Your neighbors will treat you just like a farmer using organic fertilizer and make you move. Only half joking.
How about the energy it takes to make steel is it a big difference?
Your neighbors will treat you just like a farmer using organic fertilizer and make you move. . .
One place I lived in Florida I would get a full PU load from a horse farm :l and use what I needed and pass the rest around to the neighbors and never have a complaint.
I made that comment because I had a similar post in another thread.
In populated areas there are 10-12 lane highways to accommodate the large volume of passenger vehicles, that is a lot of land and pavement needed for light vehicles.
If there were no cars, the commercial trucks could get by with 4 lane highways, a lot less to maintain.
True, freight railroads are alive and well, but trucks are still required to get goods to and from the freight terminals. Yet where I live, the railroad was built 150 years ago, people buy houses nearby then complain about the trains.
High speed (though not as high speed as European or Japanese) passenger service is coming to our area. Much complaining as crossings are updated and improved to accommodate the passenger trains.
I know it. Just after we bought out house we noticed railroad noise at all hours of the day and night. The rail line is about a half a mile away and down a big hill. It’s the main CSX line going west out of Baltimore. I walked down the street to the end and those houses are right above the rail line. I bet those people didn’t come out and listen when the train came by before buying. It doesn’t happen often, but it is loud.
If you mean the Brightline, yes much complaining. I suspect it will get worse before it gets better.
Quite a few deaths from people crossing the tracks in front of the train… How a pedestrian or cyclist doesn’t notice a train is beyond me!
You’re being very unrealistic if you expect them to stop looking at their Smartphones and/or remove their earbuds.
Ah yes, crazy me!
Common problem here. I suppose by now it is everywhere. Can make even neighborhood bicycling unpleasant and unsafe.
Nah, you know the train chased them down the street.
We have the same thing with a gun range near me. It’s been there for decades. Yet several new families to the neighborhood constantly complain about it. If it bothered you then why did you buy a house here. It’s not really that close (over a mile away). But you can hear pretty clearly. Really no danger of getting hit by a stray bullet because the range is down range from where we live.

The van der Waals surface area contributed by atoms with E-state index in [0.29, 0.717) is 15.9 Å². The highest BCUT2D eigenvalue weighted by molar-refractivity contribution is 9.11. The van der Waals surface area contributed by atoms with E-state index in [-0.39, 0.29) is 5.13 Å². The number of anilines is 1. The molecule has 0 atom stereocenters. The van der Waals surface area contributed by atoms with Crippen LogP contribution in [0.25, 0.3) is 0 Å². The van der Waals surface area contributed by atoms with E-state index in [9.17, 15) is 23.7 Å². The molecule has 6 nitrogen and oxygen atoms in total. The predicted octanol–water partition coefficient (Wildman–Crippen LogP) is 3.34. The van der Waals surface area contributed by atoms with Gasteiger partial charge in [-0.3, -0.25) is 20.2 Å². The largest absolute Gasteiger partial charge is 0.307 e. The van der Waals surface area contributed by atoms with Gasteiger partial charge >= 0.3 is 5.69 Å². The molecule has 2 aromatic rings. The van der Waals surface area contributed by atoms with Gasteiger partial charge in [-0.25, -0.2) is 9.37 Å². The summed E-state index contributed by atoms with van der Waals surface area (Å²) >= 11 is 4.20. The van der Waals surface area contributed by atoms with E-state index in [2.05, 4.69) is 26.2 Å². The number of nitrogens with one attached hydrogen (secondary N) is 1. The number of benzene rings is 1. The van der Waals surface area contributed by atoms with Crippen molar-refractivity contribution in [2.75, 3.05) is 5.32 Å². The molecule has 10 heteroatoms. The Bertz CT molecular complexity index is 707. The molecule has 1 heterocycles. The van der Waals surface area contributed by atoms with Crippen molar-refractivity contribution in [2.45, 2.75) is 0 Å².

I know of 2 people, pedestrians, killed by trains that run down the center of the street in downtown Oakland, CA. Both were waiting for a train to pass, it did, and they started across, only to be hit by a second train going the other way on the other track. It’s really stupid to run trains on the surface in built up areas.
And really stupid(er) not to look BOTH WAYS before crossing a train track. Especially when they obviously knew the track was there. Darwinism at work.
Heh, heh, I got flagged for responding to you—because gun range is not car related!
I drove my car to the range.
What a ridiculous flagging reason. Just as an aside, of course your going to drive there, I’m not taking an assortment of small arms on public transport.
Unlikely public transport goes anywhere near an outdoor facility.
Whoa! We’ve found common ground!
Road taxes on cars are a huge subsidy for the trucking industry. Roads are actually designed, and built, to meet the demands of trucks. Were it not for big trucks, the roads would cost less to build and maintain.
Heavy trucks do the serious damage quickly like breaking the concrete. Cars continuously pound those cracks making the potholes. But then again, no trucks would equal thinner roads, cars would break and smash the roads.
Still back to my main point, lighter vehicles = less road wear and less energy used to haul around the vehicle…the Model3 weighs 25% more than the corolla and requires bigger tires…there is a road wear, and carbon, cost to that which is not included in the “green’ness” calculations of EV’s.
Look at the increase in fuel economy in a fully loaded versus empty semi truck: MPG of your truck full and empty? | TruckersReport.com Trucking Forum | #1 CDL Truck Driver Message Board
It’s only about 1.5x fuel consumption fully loaded, which is well over double the weight of empty.